The Art of Collecting

By Thaw, E. V. | New Criterion, December 2002 | Go to article overview
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The Art of Collecting

Thaw, E. V., New Criterion

When asked to say something about "collecting," the first thought that enters my mind is a negative one: it is not "accumulating" And a second negative: it is not "investing" What then, stated positively, is collecting? It is acquiring objects that have some relation to each other and putting those objects into the kind of order that reflects the collector's response to them. Each true collection achieves a personality beyond and apart from the sum of the objects. This personality is definable and has a value in itself. It is lost if the collection is dispersed or mutilated. (1)

All the above is true, I believe, of collections of baseball cards, beetles and butterflies, stamps and coins, and many other categories of collecting and ordering, but true only peripherally. It is the category of art collecting that concerns me here, and this is the category in which what I call "personality" is most apparent and, some how, central. I include decorative arts. The fine and the decorative arts are also most vulnerable to the accusation of appearing to be mere accumulations where the ordering function is absent or minimal. This can be noted in private collections as well as museums. True collections are never only an assembly of accidents or lucky finds, although individual pieces or sections may be so characterized.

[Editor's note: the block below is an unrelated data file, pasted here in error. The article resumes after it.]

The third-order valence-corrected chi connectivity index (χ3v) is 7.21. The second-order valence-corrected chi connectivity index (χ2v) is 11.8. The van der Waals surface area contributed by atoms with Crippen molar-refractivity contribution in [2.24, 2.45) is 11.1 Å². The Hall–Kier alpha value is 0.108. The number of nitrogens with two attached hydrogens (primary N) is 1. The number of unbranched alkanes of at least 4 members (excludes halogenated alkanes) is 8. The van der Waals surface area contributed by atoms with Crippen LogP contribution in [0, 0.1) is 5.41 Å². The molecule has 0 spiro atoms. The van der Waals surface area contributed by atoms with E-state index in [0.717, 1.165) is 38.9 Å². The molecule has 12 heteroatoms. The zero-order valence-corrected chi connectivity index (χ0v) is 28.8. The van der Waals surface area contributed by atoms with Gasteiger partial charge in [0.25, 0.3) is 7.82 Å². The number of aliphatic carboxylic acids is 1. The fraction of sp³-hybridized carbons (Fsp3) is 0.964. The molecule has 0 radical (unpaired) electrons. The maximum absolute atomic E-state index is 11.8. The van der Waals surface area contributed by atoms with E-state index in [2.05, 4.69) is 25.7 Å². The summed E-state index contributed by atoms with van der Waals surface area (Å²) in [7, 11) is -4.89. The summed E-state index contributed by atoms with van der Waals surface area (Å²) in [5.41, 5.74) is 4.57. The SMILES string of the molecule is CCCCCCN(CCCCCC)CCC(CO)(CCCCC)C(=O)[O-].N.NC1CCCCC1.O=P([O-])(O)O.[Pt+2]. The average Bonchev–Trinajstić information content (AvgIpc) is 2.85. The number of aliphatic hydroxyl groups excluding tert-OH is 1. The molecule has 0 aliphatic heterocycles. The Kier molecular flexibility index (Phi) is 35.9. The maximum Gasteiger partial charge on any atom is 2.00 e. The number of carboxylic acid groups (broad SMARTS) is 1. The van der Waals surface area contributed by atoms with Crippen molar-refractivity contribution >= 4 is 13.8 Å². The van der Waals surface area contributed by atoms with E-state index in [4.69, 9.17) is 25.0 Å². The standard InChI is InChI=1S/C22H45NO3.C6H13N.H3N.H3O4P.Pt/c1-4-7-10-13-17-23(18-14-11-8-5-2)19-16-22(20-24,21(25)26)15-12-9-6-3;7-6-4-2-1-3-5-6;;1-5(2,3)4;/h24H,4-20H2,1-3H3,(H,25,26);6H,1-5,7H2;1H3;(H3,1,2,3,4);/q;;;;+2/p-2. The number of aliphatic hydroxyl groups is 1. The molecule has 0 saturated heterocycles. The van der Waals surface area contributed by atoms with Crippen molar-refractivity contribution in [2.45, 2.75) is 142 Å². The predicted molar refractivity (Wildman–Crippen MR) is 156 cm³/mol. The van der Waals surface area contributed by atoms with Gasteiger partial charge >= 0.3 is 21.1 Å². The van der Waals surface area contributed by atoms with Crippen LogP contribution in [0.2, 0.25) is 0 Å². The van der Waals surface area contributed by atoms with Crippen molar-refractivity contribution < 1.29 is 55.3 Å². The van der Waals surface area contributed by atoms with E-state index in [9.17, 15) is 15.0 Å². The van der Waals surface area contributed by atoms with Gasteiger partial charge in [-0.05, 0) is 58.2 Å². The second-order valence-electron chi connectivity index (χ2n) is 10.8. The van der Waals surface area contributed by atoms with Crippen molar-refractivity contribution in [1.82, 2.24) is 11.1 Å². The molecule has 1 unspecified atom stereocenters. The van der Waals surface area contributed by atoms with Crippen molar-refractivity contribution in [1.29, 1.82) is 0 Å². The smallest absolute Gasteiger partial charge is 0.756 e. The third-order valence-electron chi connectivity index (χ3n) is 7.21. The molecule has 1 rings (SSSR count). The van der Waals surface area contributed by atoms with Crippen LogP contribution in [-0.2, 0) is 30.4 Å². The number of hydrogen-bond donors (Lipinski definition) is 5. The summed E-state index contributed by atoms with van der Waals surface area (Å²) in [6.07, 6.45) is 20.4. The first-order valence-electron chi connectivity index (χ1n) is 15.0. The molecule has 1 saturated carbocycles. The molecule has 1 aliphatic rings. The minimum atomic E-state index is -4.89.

The true art collector must have some initial instinct and preference for the field chosen. But, while instinct and taste are crucial, so is scholarship. Studying books, visiting other collections, consulting experts, learning about condition and conservation, and, generally, developing experience and expertise are also crucial aspects of the intelligent collecting of art.

All of this sounds so virtuous, so boring. What about the late John Gere, a curator at the British Museum, who collected plein air oil sketches? He is reported to have rushed away to a dealer's office in London to buy a rare sketch that his fiancee Charlotte had spotted for herself. (2)

What about that late genius of collecting, Norton Simon, who seemed to get as much pleasure from outwitting the dealers and auctioneers as from the art itself?. He would often not buy until he showed the painting to his butler, his cook, his chauffeur, or other laymen to test its "popularity quotient."

When Plato insists that the search for Beauty is allied to the pursuit of the Good, he clearly had no premonition of the art market of the last hundred years or so. The phrase "he would sell his mother to obtain that picture" has been heard in all its variations so often that the thought of collecting as a compulsion rather than as a purely rational activity certainly occurs to one. Where collecting becomes contaminated by "investing" the objects purchased for the primary purpose of sooner or later being resold at a profit, then the "personality" of the assemblage is non-existent and the sense of order among the objects is similar to the exhibitions mounted before an auction sale. Of course, good collections, with plenty of order and personality, are sometimes dispersed at auction, their catalogues, often well produced by the auction houses, serving as a similar kind of memorial to the collector's taste and skill as a museum catalogue. More often, however, an auction bearing a great collector's name is only a fragment of the whole, what remained at death or after a change of interests, or after numerous masterworks had been donated, sold, given to children, or otherwise removed from the core.

I have observed, over the years, that collectors form a kind of loose confraternity. We all tend to know one another within our geographical limits and, although we compete sometimes, we tend to support and encourage each other emotionally. We are happy when a fellow collector makes a great discovery or a great buy and have very little "schadenfreude" when he or she buys a mistake.

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